The Beginning of the End for Football’s Greatest Dynasty


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Tom Brady (#12) has the ball stripped by Brandon Graham (#55) of the Philadelphia Eagles late in the fourth quarter in Super Bowl LII, symbolizing the Patriots losing handle on their latest dynasty run. (Via Photo by Streeter Lecka/Getty Images)

Jacob Bailey, Staff Writer

The Philadelphia Eagles won their first Super Bowl in franchise history on Sunday, defeating the New England Patriots 41-33.  Following a turn of events, in which many expected Brady and Belichick to win their sixth Super Bowl ring together, could this be the beginning of the end for the New England Patriots Dynasty?

Although the Patriots will start the 2019 season as Super Bowl favorites despite losing this year, Tom Brady will be turning 41, heading into his 19th season with the Patriots and time is ticking for him and Belichick. With that being said, there has been a lot of drama surrounding the Patriots lately.  This was a theme throughout the 2017 season, first occurring when it was reported that Belichick not being happy about having to trade backup quarterback, Jimmy Garoppolo which then lead to the rumors of Belichick potentially wanting out of New England, all the way through Super Bowl LII with the benching of cornerback Malcolm Butler, which became a big story within the game.

Butler, who started in all 16 regular season games and both playoff wins for New England, was benched in the team’s biggest game of the year which raised a lot of questions from players and fans during the game. When asked about being benched Butler stated that he felt that the organization gave up on him and that he could have changed the game had he been given the opportunity. This decision should scare Patriot fans as it is the kind of decision that could divide a locker room and turn them on the coaching staff, while the Patriots defensive unit, without Butler, was exploited, surrendering 41 points to an Eagles offense lead by a backup quarterback, in Nick Foles.  In defense of his questionable decision, Belichick said in his post game that he felt it was “best for the team” to bench Butler while deflecting any and all questions on the topic. Butler and the Patriots will most likely part ways this off season, as he will become a free agent.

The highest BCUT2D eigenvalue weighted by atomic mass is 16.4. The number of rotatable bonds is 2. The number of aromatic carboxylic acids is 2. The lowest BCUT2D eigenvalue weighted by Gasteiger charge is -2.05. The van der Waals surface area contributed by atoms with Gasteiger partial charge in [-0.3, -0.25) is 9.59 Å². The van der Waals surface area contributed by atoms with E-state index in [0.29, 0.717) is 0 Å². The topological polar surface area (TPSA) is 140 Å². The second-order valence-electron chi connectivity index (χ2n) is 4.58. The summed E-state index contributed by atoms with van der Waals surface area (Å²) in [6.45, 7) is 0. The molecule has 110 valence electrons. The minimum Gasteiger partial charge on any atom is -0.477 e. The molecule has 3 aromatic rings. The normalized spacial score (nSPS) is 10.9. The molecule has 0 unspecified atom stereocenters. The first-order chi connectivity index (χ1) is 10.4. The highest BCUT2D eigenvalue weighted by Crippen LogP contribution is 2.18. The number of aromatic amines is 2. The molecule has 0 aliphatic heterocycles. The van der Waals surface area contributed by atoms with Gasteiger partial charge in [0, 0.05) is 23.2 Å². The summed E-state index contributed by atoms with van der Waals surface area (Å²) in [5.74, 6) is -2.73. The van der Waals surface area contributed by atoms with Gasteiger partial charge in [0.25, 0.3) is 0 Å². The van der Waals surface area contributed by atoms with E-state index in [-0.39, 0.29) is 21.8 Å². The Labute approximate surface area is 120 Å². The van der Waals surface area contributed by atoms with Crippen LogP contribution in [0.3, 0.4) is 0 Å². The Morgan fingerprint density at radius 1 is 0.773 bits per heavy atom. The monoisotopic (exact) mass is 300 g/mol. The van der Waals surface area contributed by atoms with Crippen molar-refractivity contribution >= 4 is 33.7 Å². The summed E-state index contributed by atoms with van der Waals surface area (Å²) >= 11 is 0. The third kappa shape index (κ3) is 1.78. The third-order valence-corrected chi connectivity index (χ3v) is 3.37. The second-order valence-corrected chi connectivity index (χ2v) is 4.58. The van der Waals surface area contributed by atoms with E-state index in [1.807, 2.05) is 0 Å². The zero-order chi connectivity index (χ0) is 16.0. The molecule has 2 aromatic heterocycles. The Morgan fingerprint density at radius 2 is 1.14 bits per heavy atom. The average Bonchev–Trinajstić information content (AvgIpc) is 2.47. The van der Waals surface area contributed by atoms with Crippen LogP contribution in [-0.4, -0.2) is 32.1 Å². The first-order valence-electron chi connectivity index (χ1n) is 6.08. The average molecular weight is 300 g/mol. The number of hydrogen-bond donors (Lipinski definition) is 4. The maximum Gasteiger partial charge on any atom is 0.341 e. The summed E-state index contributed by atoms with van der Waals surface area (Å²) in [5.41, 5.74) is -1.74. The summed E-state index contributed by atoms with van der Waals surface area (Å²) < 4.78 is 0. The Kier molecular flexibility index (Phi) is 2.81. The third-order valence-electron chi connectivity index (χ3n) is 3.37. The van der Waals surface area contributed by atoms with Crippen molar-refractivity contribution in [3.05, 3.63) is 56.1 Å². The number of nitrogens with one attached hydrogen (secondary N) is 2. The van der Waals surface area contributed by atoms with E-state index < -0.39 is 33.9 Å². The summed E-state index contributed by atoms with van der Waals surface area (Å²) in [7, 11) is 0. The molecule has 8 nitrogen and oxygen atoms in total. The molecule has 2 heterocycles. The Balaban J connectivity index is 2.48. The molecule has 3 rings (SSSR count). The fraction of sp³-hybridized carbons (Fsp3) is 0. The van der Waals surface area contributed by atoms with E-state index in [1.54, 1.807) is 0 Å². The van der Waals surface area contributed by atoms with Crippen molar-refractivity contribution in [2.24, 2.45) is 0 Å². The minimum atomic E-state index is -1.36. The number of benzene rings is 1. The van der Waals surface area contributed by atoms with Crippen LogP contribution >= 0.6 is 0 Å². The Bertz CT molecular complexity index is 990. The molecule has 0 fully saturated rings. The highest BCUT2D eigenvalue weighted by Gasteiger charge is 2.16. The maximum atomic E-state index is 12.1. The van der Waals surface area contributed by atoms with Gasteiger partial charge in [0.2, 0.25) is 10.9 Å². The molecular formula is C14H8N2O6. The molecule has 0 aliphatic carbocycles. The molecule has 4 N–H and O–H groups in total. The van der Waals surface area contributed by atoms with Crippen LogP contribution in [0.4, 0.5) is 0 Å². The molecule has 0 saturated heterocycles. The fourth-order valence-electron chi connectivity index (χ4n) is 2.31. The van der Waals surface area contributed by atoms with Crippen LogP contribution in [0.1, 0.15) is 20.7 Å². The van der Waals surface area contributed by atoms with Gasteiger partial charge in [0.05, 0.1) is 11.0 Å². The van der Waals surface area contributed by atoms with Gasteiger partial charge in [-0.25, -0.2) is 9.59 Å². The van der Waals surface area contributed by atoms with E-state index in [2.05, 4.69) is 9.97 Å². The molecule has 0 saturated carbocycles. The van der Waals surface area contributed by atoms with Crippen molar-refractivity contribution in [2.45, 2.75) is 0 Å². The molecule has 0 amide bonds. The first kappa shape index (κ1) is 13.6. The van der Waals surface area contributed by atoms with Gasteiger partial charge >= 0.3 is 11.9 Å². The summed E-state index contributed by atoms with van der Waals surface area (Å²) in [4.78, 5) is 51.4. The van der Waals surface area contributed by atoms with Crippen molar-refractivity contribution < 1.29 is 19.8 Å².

As that story developed another one broke out in a post game interview with Patriots tight end Rob Gronkowski, who created headlines in regards to his potential retirement stating, “I’m not ready to answer those types of questions right now.” Gronkowski, 28, left everyone wondering if this is going to be it for potentially one of the greatest tight ends of all time. Throughout his eight year career Gronkowski has been injured a multitude of times as he suffered a concussion in this years AFC championship against the Jaguars. Prior to this year, in 2011, he sprained his ankle in the AFC Championship game. In 2012, he fractured his forearm and after surgery he re-fractured it again in 2013, resulting in three more surgeries. In May of 2013 Gronkowski did not play until week 7 due to a back vertebral fracture. Later that season against the Browns Gronkowski tore his ACL and MCL while receiving a concussion on the same play ending his season. In 2016, Gronkowski missed the final 5 games including the playoffs with a back vertebral disc hernia that ended his season.

An additional factor the to a change in the Patriots future will be the departure of offensive coordinater, Josh McDaniels and defensive coordinator, Matt Patricia to head coaching opportunities with the Indianapolis Colts and Detroit Lions respectively. The last time New England lost two coordinators was following the 2004 season when offensive coordinator, Charlie Weis (2000-2004) departed Foxboro in favor of South Bend, Indiana, to take on a head coaching job with the Notre Dame Fighting Irish, while defensive coordinator, Romeo Crennel (2001-2004) fufilled the head coaching vacancy with the Clevland Browns.

The duo of Weis and Crennel were a very similar to that of McDaniels and Patricia; winning a total of 3 Super Bowls together, while the Patriots compiled 48-16 mark under their guidance.  When these two coaches left the staff following the 2004 season the Patriots failed to reach the Super Bowl in the following two seasons, until 2007 where their undefeated season came to an end after losing to the New York Giants in Super Bowl XLII.  In comparison, the latter has accumulated a regular season record of 75-21, while making the playoffs in all six seasons, winning a pair of Super Bowls in three appearances.

With all that being said, the two common variables of the team will still be at the helm; Brady and Belichick.

Since Bill Belichick and Tom Brady have taken over as head coach and quarterback of the New England Patriots in 2000, they have dominated the NFL and the sports world as one of the most prolific dynasties in sports. Belichick’s combined record in his 18 years as coach of the Patriots is 214-74 (.740). In the postseason, Belichick has a record of 27-10 while winning five Super Bowls in 8 appearances, while winning regular season MVP three times and Super Bowl MVP four times. Brady has played in 37 career playoff games in his 18 years with the Patriots, which is the most of any player in NFL history.

So is this the demise of a dynasty starting to unfold? This Super Bowl LII loss looks to have been really detrimental to the team’s morale, making players question coaches and coaches question player. This could ultimately be the loss that ignites the collapse of one of the most dominating dynasties in the history of the sport.